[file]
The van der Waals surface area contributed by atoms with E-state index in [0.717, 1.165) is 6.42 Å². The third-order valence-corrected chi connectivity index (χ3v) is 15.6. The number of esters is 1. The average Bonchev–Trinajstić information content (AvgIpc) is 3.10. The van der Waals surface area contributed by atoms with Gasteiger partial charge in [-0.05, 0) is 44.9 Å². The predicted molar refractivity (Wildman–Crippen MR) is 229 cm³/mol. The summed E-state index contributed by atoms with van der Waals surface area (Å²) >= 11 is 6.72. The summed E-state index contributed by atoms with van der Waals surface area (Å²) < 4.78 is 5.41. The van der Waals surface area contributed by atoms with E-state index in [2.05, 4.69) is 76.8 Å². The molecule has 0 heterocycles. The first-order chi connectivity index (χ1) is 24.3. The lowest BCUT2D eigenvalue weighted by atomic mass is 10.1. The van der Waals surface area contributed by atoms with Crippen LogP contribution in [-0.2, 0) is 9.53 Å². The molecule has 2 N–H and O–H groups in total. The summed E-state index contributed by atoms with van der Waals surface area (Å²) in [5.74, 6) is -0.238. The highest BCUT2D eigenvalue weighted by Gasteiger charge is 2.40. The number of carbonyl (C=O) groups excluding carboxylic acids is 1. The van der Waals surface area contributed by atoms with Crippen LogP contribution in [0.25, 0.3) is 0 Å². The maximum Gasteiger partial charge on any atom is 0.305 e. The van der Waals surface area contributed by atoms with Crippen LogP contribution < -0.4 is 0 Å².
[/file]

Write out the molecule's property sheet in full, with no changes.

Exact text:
The van der Waals surface area contributed by atoms with E-state index in [0.717, 1.165) is 6.42 Å². The third-order valence-corrected chi connectivity index (χ3v) is 15.6. The number of esters is 1. The average Bonchev–Trinajstić information content (AvgIpc) is 3.10. The van der Waals surface area contributed by atoms with Gasteiger partial charge in [-0.05, 0) is 44.9 Å². The predicted molar refractivity (Wildman–Crippen MR) is 229 cm³/mol. The summed E-state index contributed by atoms with van der Waals surface area (Å²) >= 11 is 6.72. The summed E-state index contributed by atoms with van der Waals surface area (Å²) < 4.78 is 5.41. The van der Waals surface area contributed by atoms with E-state index in [2.05, 4.69) is 76.8 Å². The molecule has 0 heterocycles. The first-order chi connectivity index (χ1) is 24.3. The lowest BCUT2D eigenvalue weighted by atomic mass is 10.1. The van der Waals surface area contributed by atoms with Crippen LogP contribution in [-0.2, 0) is 9.53 Å². The molecule has 2 N–H and O–H groups in total. The summed E-state index contributed by atoms with van der Waals surface area (Å²) in [5.74, 6) is -0.238. The highest BCUT2D eigenvalue weighted by Gasteiger charge is 2.40. The number of carbonyl (C=O) groups excluding carboxylic acids is 1. The van der Waals surface area contributed by atoms with Crippen LogP contribution in [0.25, 0.3) is 0 Å². The maximum Gasteiger partial charge on any atom is 0.305 e. The van der Waals surface area contributed by atoms with Crippen LogP contribution < -0.4 is 0 Å².